Hello Everyone, I've recently created a 2-Pole Chebyshev filter and have worked on a Bode plot for it. Initially I fed in sin waves of different frequencies by hand to the filter and measured the attenution to get data points. I know the independent axis of a Bode plot is log f/fc, but I was confused when I got different attenuation of frequencies for the same ratio of f/fc in my testing. For example, inputting a 100Hz wave into a filter with fc = 10Hz (f/fc = 10) the gain of the filter was 0.009128. However, inputting a 1000 Hz wave into a LP filter with fc = 100 Hz, the gain of the filter was 0.008163. I know this difference is not huge, but its giving me worry that my Bode plot may not be accurate for the filter at all cut off frequencies. Should the attenuation of the filter really improve with higher cut off frequencies? If so, what happens when fc gets near the nyquist frequency? Thanks for any help Andrew

# Bode Plots of Digital Filters

Started by ●August 3, 2010

Reply by ●August 3, 20102010-08-03

AndrewDSPdev <aritchie@n_o_s_p_a_m.vernier.com> wrote:> For example, inputting a 100Hz wave into a filter with fc = > 10Hz (f/fc = 10) the gain of the filter was 0.009128. However, > inputting a 1000 Hz wave into a LP filter with fc = 100 Hz, > the gain of the filter was 0.008163. I know this difference > is not huge, but its giving me worry that my Bode plot may > not be accurate for the filter at all cut off frequencies. > Should the attenuation of the filter really improve with higher > cut off frequencies?This is not immediately alarming and is probably just due to fc moving closer to the sample rate. As fc approaches the sample rate you get warping and your plot will no longer resemble a classical Bode plot. Steve

Reply by ●August 3, 20102010-08-03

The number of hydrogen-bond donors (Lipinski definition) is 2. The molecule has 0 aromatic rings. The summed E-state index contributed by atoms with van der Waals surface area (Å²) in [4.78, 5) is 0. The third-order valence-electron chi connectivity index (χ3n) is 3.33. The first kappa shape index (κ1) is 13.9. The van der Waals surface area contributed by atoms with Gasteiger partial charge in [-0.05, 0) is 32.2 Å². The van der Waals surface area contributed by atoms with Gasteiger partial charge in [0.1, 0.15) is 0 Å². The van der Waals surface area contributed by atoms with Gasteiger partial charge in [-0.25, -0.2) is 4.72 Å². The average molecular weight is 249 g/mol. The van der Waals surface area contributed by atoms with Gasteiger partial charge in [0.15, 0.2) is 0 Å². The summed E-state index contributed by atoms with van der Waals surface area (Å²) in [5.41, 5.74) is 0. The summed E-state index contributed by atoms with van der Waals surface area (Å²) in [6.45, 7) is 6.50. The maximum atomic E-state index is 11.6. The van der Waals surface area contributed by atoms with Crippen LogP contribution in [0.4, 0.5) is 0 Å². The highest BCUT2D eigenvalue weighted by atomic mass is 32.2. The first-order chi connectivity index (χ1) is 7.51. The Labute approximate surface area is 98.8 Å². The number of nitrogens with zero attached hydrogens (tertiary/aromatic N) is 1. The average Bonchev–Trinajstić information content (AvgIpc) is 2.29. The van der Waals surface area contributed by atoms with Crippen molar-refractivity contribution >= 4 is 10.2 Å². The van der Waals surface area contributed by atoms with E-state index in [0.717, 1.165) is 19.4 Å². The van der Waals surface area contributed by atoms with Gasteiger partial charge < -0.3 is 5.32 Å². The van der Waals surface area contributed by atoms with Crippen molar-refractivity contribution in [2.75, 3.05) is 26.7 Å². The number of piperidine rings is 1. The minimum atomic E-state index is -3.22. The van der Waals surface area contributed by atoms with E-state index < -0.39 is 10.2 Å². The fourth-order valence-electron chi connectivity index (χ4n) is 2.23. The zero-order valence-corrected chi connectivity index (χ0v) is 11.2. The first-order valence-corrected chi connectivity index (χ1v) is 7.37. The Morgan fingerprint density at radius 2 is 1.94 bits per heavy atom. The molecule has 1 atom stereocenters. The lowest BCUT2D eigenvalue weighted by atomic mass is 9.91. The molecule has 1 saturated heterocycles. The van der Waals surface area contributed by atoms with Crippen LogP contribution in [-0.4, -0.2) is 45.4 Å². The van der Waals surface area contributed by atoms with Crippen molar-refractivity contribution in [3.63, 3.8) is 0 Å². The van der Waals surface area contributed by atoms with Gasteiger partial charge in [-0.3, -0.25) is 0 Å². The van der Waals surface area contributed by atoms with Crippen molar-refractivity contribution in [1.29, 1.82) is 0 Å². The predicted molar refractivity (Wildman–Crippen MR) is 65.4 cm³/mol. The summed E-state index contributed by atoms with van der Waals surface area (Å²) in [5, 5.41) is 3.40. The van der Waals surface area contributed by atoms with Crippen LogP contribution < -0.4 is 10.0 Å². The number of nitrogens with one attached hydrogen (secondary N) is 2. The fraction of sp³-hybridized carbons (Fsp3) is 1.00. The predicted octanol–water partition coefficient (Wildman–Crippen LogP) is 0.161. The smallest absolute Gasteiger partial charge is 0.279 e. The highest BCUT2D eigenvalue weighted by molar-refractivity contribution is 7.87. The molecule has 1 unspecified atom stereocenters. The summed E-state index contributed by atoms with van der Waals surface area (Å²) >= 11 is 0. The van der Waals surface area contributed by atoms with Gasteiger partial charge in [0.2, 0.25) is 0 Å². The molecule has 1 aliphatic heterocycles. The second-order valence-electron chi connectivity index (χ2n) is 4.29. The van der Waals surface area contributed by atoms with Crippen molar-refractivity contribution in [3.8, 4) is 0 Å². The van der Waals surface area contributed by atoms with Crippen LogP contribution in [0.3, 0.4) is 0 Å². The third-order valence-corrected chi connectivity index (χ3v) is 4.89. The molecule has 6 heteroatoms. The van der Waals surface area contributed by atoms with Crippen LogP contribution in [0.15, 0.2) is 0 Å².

On Aug 3, 8:54=A0pm, "AndrewDSPdev" <aritchie@n_o_s_p_a_m.vernier.com> wrote:> Hello Everyone, > > I've recently created a 2-Pole Chebyshev filter and have worked on a Bode > plot for it. Initially I fed in sin waves of different frequencies by han=d> to the filter and measured the attenution to get data points. I know the > independent axis of a Bode plot is log f/fc, but I was confused when I go=t> different attenuation of frequencies for the same ratio of f/fc in my > testing. > =A0 =A0 =A0For example, inputting a 100Hz wave into a filter with fc =3D =10Hz (f/fc> =3D 10) the gain of the filter was 0.009128. However, inputting a 1000 Hz > wave into a LP filter with fc =3D 100 Hz, the gain of the filter was > 0.008163. I know this difference is not huge, but its giving me worry tha=t> my Bode plot may not be accurate for the filter at all cut off frequencie=s.> Should the attenuation of the filter really improve with higher cut off > frequencies? If so, what happens when fc gets near the nyquist frequency? > > Thanks for any help > AndrewYou didn't say what method you used for transforming the Chebyshev filter to the digital domain, but I'll assume you used the bilinear transform (the most common method). If you did it by hand, you'll remember the "prewarping" step that you used to map the frequency response of the analog filter (measured along the jw-axis in the s- plane) to a digital approximation (measured around the unit circle in the z-plane). Since you're mapping an infinitely-long axis in the analog domain to a circle of finite circumference in the digital domain, the frequency responses are not exactly the same. More precisely, you'll find that as you approach the Nyquist frequency, the response of your digital Chebyshev filter will vary noticeably from the response of your prototype filter. So, while you're right, for the analog filter you care about f/fc only, for the digital implementation you also need to consider how close the frequency of interest f is to half of the sampling frequency. Jason